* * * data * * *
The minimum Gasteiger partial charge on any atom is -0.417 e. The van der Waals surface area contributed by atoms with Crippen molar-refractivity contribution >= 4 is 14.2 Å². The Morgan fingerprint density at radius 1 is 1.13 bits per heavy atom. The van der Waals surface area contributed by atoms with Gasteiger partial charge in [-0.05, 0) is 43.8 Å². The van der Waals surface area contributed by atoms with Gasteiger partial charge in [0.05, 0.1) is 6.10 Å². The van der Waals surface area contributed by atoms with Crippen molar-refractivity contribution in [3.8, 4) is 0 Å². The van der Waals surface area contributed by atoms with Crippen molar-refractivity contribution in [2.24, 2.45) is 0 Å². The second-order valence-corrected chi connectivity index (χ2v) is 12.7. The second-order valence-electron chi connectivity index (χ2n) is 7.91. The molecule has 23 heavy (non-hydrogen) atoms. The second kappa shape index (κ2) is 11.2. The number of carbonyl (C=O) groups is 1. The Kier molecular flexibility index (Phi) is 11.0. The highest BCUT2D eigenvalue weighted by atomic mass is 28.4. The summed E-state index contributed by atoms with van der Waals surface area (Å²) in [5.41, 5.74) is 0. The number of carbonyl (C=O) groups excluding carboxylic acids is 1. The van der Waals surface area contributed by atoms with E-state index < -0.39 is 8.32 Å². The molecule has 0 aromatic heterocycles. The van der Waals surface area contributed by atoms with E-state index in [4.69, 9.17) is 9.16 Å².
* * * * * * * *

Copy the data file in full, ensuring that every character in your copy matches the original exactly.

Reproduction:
The minimum Gasteiger partial charge on any atom is -0.417 e. The van der Waals surface area contributed by atoms with Crippen molar-refractivity contribution >= 4 is 14.2 Å². The Morgan fingerprint density at radius 1 is 1.13 bits per heavy atom. The van der Waals surface area contributed by atoms with Gasteiger partial charge in [-0.05, 0) is 43.8 Å². The van der Waals surface area contributed by atoms with Gasteiger partial charge in [0.05, 0.1) is 6.10 Å². The van der Waals surface area contributed by atoms with Crippen molar-refractivity contribution in [3.8, 4) is 0 Å². The van der Waals surface area contributed by atoms with Crippen molar-refractivity contribution in [2.24, 2.45) is 0 Å². The second-order valence-corrected chi connectivity index (χ2v) is 12.7. The second-order valence-electron chi connectivity index (χ2n) is 7.91. The molecule has 23 heavy (non-hydrogen) atoms. The second kappa shape index (κ2) is 11.2. The number of carbonyl (C=O) groups is 1. The Kier molecular flexibility index (Phi) is 11.0. The highest BCUT2D eigenvalue weighted by atomic mass is 28.4. The summed E-state index contributed by atoms with van der Waals surface area (Å²) in [5.41, 5.74) is 0. The number of carbonyl (C=O) groups excluding carboxylic acids is 1. The van der Waals surface area contributed by atoms with E-state index < -0.39 is 8.32 Å². The molecule has 0 aromatic heterocycles. The van der Waals surface area contributed by atoms with E-state index in [4.69, 9.17) is 9.16 Å².